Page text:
A Los Angeles Times news story revealed that the University of California intends to hire illegal alien students even though they don’t have employment authorization documents, a brazen immigration law violation.
To defend their prospective lawless action, the UC regents fell back on wokeness, saying they were motivated to “reshape the lives of thousands of young people.” The regents also cited equity as a factor in their thought process. The Times noted that should UC proceed with its plan to hire illegal immigrants, the policy would be “controversial.”
Controversy would follow, for sure. On one side would be advocacy groups that promote higher immigration levels and are dismissive of federal law. The UCLA Center for Immigration Law and Policy opined, dubiously, that when Congress passed the 1986 Immigration Reform and Control Act (IRCA), it did not curtail states’ power to determine the employment qualifications of state employees. As a result, the UCLA lawyers concluded the IRCA prohibition on hiring illegal aliens does not bind state government entities that “can lawfully hire undocumented students irrespective of employment authorization status under federal law.” At best, the logic is fuzzy.
On the opposing side are citizens and lawful permanent residents who believe that established laws on immigration at the federal level must be obeyed. Simply put, the UC regents don’t have authority over immigration laws. The regents, however, may be taking their lead from the current White House which, in the two years since President Biden’s inauguration, has broken multiple immigration laws. The regents also may be taking their cue from employers who have hired underage migrant children without work permits, with only token penalties. During the Biden presidency, Customs and Border Patrol apprehended about 10,000 migrants during the first seven months of FY 2023. Thousands more, the gotaways, eluded border agents and are now in the interior, actual locations unknown. As for the child labor shame, The New York Times calculated that “thousands” of illegal alien minors ended up in “punishing” jobs.
Years before Biden’s election, UC exhibited total disregard for immigration law. In 2016, then-UC president Janet Napolitano, a University of Virginia School of Law graduate, a former U.S. Attorney for the District of Arizona, a previous Arizona governor and President Obama’s Department of Homeland Security Secretary, issued a title wave of immigration-related, lawless UC guidelines. As a U.S. Attorney and DHS secretary, Napolitano took an oath to uphold federal laws; she knew better than to intentionally break federal immigration laws.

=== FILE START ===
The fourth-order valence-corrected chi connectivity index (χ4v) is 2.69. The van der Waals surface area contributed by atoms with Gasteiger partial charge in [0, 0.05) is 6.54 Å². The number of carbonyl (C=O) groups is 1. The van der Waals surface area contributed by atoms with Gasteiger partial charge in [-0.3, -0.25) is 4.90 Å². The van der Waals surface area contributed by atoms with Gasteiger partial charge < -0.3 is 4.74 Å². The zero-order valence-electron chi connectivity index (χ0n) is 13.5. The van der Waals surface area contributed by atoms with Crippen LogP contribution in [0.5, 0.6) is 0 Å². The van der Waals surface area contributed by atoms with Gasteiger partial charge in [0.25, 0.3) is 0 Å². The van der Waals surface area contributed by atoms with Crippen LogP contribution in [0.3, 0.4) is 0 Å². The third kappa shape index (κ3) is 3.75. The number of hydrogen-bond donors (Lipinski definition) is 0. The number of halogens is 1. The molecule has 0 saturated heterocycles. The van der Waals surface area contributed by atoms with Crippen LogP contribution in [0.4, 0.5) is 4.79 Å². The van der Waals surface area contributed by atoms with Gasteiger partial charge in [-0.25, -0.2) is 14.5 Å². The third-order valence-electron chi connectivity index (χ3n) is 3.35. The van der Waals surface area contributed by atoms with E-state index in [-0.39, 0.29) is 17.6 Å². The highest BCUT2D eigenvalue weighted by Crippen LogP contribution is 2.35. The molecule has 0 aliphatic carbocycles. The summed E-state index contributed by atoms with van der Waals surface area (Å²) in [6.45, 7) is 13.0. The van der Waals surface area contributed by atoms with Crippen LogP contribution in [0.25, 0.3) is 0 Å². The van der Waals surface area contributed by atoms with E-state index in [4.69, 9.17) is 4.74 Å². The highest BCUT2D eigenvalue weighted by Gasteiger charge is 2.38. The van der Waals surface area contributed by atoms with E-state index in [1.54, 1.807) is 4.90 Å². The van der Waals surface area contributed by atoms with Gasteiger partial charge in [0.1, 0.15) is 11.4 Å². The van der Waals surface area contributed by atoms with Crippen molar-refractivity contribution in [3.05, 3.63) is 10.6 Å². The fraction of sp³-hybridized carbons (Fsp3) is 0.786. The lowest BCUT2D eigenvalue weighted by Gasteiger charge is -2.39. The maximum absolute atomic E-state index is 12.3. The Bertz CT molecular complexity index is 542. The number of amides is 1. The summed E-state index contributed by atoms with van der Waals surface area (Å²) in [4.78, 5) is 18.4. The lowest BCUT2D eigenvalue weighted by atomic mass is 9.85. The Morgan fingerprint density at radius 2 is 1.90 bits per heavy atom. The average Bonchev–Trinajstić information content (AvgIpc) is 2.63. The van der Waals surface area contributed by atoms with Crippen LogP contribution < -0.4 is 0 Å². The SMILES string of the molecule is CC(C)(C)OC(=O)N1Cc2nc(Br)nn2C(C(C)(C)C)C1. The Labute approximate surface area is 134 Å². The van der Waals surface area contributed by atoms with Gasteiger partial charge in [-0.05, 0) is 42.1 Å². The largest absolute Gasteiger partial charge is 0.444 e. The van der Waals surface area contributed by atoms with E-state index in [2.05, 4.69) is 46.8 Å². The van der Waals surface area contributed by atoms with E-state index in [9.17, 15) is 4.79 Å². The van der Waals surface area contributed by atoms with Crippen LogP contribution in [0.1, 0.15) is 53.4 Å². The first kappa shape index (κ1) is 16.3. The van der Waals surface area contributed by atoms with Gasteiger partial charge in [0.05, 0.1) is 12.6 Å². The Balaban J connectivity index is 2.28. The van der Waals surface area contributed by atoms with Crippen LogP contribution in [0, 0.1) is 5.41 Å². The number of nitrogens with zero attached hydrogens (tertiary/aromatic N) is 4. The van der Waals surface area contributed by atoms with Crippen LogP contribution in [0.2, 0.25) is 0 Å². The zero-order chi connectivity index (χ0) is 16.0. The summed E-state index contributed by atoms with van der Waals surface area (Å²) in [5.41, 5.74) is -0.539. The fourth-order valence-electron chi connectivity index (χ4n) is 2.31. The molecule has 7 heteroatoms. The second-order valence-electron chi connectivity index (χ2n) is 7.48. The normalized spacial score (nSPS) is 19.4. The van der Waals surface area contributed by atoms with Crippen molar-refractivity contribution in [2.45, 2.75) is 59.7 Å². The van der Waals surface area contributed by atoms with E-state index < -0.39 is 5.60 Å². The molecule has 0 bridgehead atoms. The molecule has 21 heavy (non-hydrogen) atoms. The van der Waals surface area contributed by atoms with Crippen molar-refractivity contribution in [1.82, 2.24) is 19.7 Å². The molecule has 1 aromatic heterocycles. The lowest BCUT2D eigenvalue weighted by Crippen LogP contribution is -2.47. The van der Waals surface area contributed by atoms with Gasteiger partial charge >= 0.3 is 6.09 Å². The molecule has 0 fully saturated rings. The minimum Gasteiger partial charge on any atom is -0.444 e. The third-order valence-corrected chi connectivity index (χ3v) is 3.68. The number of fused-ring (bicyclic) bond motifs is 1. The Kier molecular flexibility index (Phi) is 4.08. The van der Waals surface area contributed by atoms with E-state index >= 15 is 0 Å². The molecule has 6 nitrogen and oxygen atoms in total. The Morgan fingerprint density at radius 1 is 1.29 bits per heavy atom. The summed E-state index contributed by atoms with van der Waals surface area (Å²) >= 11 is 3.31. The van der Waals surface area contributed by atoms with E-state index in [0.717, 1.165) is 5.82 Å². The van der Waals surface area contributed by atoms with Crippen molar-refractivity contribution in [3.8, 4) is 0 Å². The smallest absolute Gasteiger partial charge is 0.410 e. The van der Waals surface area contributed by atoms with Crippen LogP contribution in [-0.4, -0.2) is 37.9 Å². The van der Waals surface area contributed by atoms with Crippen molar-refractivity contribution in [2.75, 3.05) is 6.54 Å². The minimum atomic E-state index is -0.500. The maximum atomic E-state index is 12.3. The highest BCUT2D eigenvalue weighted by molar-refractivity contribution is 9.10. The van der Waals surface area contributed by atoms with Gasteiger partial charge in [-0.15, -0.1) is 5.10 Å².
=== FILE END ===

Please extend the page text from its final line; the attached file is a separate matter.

Among her 2016 proclamations: alien students would be considered for admission as if they were U.S. citizens, the UC police were forbidden to cooperate with federal officials on student matters related to their immigration status, and UC would not liaise with federal officials on national origin matters. Napolitano’s announcement created a media splash even though the likelihood of Immigration and Customs Enforcement raiding the UC campus, or any other campus nationwide, to remove a student was zero.
Worth noting is that UC is a land-grant school, universities which were created in the mid-1850s to advance working-class Americans’ pursuit of success. Yet the regents, by considering granting work authorization to aliens, are moving full-speed-ahead to deny citizen students income opportunities.
The regents, if successful, will defy federal law, Title 8, United States Code, Section 1324, which prohibits bringing in and harboring aliens. Another broken law would be Title 8, United States Code, Section 1324 (a) – employers who hire aliens, knowing that they are unauthorized, are subject to fines not to exceed $3,000 per alien and/or not more than six months in jail.
Despite UCLA’s opinion, hiring illegal immigrants, unless they have temporary deferred action work permits (DACA), directly violates the 1986 Immigration and Reform Control Act which expressly forbade hiring individuals who do not have official work permission.
Beyond legalities, the now-considered-quaint question of basic fairness must be addressed. The regents must evaluate where U.S.-born citizen students whose families have funded UC for generations should fit into the equation. Campus jobs should go to citizens first – the right thing to do – and denied to students without valid work permission because to employ them is both illegal and unfair to native-born, multi-generational Americans.